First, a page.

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I know that energy can convert to mass and vice versa.

So are we not looking at simply two forms of the same thing?

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    $\begingroup$ What does it mean for two things to be "two forms of the same thing" in the first place? $\endgroup$ Apr 5 '19 at 15:25
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    $\begingroup$ Is the length of a vector the “same thing” as just one of the components of that vector? Not at all, conceptually! But, numerically, they can be the same if you use a particular coordinate system. You will eventually learn that energy is one of the components of a four-vector (the other three being momentum) and mass is its 4D length. Ignore people who tell you that they are the same thing. BTW, you are free to accept answers that have more downvotes than upvotes, but it tends to indicate that you don’t accept mainstream opinion. $\endgroup$
    – G. Smith
    Apr 5 '19 at 16:43
  • $\begingroup$ But they can convert into one another, right? (I do get the point about the clarity of the statement 'the same thing'... I meant in the sense that water, gas and ice are the same thing but just in a different state) $\endgroup$
    – Stephanie
    Apr 5 '19 at 17:00
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    $\begingroup$ Yes, they can convert into one another under the right circumstances. But this doesn’t change the fact that energy is a four-vector component while mass is a four-vector length and thus are very different kinds of physical quantities. $\endgroup$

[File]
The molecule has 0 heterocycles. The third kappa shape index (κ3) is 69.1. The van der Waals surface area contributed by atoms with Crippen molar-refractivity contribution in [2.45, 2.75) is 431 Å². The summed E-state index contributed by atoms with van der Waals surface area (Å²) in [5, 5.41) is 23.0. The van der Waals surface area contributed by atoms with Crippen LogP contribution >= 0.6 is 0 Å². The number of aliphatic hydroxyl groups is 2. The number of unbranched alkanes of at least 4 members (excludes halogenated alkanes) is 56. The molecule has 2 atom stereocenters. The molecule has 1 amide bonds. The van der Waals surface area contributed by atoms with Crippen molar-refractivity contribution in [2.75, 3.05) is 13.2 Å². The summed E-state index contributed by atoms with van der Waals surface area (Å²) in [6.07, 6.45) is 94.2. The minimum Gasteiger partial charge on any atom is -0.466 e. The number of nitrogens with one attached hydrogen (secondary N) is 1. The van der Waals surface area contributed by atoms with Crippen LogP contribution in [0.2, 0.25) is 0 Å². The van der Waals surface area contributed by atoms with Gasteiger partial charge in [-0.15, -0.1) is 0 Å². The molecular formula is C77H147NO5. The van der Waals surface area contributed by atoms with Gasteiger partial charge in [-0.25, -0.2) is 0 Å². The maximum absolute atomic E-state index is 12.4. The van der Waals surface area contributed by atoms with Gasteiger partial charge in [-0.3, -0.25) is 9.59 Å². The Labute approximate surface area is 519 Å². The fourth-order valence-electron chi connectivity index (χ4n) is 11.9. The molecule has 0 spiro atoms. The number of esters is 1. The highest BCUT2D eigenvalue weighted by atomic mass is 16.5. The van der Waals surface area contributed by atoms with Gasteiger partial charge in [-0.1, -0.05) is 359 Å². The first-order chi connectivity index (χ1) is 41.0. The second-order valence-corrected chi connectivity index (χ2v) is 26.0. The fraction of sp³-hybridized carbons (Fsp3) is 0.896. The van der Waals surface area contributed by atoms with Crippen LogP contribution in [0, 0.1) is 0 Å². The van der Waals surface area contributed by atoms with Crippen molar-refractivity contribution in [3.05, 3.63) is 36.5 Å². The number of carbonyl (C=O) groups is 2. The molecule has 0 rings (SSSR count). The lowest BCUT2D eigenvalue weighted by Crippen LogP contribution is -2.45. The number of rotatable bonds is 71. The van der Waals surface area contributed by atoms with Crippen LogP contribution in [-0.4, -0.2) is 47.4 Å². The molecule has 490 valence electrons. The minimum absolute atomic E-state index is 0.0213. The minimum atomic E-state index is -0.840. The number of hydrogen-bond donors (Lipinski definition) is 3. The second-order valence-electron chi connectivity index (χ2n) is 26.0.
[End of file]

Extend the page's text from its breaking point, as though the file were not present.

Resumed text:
– G. Smith
    Apr 5 '19 at 17:09
  • $\begingroup$ In finance, you can convert stocks and bonds into each other (by selling one and buying the other), but they are completely different kinds of financial investments (owning vs. loaning). No one says that stocks and bonds are the “same thing”. The water/ice/steam analogy is a bad one for mass and energy. This is just a question about of how molecules are arranged in space. $\endgroup$
    – G. Smith
    Apr 5 '19 at 17:15
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Einstein's great realisation (or one of several !) was that energy and mass are the same thing, just (sometimes) measured in different units. There is no conversion involved (unless you mean a conversion of units). The equivalence is made transparent in particle physics where the electronvolt is both a unit of energy and a unit of mass.

"Mass and energy can be seen as two names (and two measurement units) for the same underlying, conserved physical quantity" - Wikipedia Mass-energy equivalence

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  • $\begingroup$ Gandalf and Gareth I have tried to vote positively on your answers but I apparently do not have the authority. Sorry about that. $\endgroup$
    – Stephanie
    Apr 5 '19 at 16:52
  • $\begingroup$ "Electronvolt" - oh YEAH! Fantastic :-) And thanks for the link. Will look into that next... $\endgroup$
    – Stephanie
    Apr 5 '19 at 16:54

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